Context matters, and it’s smart not to panic.


Unless we really are screwed now. The usually-ignored takeaway from The Boy Who Cried Wolf is that there really was a wolf.

In other words, it is entirely possible the events Fallows and Perlstein downplayed — environmental degradation, the military disasters in Vietnam, Iraq and Afghanistan, soaring energy prices and institutionalized political corruption that has gotten so much worse that Nixon now looks like a saint — really were as bad as the worrywarts fretted because, throughout the conscious life of someone Fallows’ age, the U.S. really has been in decline.

Aside from a lot of geopolitical and ecological (metaphorical) birds coming home to roost, the simple truth is that there’s only one world and the U.S. is being forced to share its stuff. Despite a foreign policy centered around disruption and harassment of emerging major regional powers such as China, India, Brazil and Iran, Americans had better get used to a smaller share of power and wealth.

Which isn’t the worst thing. It sucked at the time, but losing their colonial empires is the best thing that ever happened to Europe’s once great powers, both morally and economically. The question for Americans is: What do we do about it? Do we allow our slide into Third Worldism to continue? Or do we scale back the drones and stupid wars, reject the NSA’s Orwellian (and wildly expensive) security nightmare, tax the hell out of the rich, and rebuild the social safety net?

One thing’s for sure: we can’t vote our way out of this problem.

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22 thoughts on “SYNDICATED COLUMN: America is in Decline. Get Used To It.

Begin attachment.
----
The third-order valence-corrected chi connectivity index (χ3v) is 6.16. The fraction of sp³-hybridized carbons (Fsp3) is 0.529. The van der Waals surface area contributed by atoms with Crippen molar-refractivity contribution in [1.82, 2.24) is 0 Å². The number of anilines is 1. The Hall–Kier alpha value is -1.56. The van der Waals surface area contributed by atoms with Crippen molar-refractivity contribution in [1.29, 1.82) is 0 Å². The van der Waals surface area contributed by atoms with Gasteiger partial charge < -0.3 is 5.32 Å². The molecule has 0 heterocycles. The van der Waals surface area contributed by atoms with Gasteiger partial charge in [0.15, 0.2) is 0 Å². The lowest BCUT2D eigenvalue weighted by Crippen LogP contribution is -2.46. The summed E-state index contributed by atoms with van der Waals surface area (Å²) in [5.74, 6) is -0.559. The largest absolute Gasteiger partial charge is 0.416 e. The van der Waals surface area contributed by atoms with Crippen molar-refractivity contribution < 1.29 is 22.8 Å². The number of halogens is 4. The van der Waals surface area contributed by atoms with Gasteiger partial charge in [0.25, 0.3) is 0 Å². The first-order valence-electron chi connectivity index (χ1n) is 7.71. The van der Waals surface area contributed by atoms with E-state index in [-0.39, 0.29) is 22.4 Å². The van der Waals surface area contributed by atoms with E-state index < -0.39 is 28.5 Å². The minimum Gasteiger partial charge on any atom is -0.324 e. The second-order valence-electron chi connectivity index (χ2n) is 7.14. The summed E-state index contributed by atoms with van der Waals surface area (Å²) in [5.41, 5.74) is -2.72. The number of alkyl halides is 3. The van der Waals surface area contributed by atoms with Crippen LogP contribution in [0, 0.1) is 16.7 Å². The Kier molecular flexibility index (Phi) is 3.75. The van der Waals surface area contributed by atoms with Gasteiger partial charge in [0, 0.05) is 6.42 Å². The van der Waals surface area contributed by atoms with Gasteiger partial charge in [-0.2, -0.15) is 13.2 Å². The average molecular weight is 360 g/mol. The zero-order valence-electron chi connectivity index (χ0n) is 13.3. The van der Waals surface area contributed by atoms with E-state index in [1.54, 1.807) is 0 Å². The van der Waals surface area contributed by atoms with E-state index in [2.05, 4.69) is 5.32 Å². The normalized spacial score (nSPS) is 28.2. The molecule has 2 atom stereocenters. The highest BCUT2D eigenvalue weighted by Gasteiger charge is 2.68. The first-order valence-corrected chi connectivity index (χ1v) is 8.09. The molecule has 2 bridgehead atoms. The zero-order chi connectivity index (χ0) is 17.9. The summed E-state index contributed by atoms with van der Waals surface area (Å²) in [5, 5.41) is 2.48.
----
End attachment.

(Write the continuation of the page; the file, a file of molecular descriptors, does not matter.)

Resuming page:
• Well, I have heard him described as such, and not just by right wingers. Not to mention, every economist worth a damn is a Marxist.

    • Note the title of the book. Is it or is it not similar to a tome written by a German in the British Museum?

  1. > there’s only one world and the U.S. is being forced to share its stuff.

    Bingo, we can either share nice with others or they will come & take it from us. Many folks tend to forget that we’ve got 5% of the world’s population and 70% of its wealth. That’s nineteen of them for every one of us. (imagine nineteen people coming after you with pitchforks; even if you’ve got a 40 round clip in your Glock, you’re going down.)

    Ultimately, redistribution is a good thing for the planet; even though it’ll be painful for all us murikans in the short term. Of course, if we could just pry the goodies out of hands of the furschlugginer plutocrats, we’d have more than enough for everyone to have an above-average income.

    > we can’t vote our way out of this problem.

    Well, we could Theoretically. Maybe. If everyone would just turn off the TV and start using their brains…

    :: sigh ::

    …not gonna happen.

  2. Russia celebrated its victory over Germany in WWII today.

    Is it likely that Germany will do the dirty work of invading Russia again, this time in the guise of the EU, and at the urging of the US? There are some dumb punks running the US now but they must really be stupid if they think they can twist Germany’s arm into bleeding massively into Russian soil again.

    Germany resisted invading Iraq when punk Bush was running the show and I doubt Obama, AKA Bush 4, will even do as well. Germany has laws against overt support of the Nazi types invading Kiev and I don’t think they would want to embolden these fringes within their own borders.

    The naive stupidity from the bottom has percolated all the way to the top in this latest phase of US decline.

  3. >One thing’s for sure: we can’t vote our way out of this problem

    Completely and utterly wrong. If “progressives” would grow up, show some patience and frustration tolerance and generally pull their (collective) head out of their (collective) ass with regards to an election strategy which would actually GET them what they claim to want eventually instead of making it MUCH, MUCH harder to do so…

    …well lets just say I guarantee we could reverse the gains that the right has made over the past 40 years inside of a generation and accomplish every progressive goal inside of two.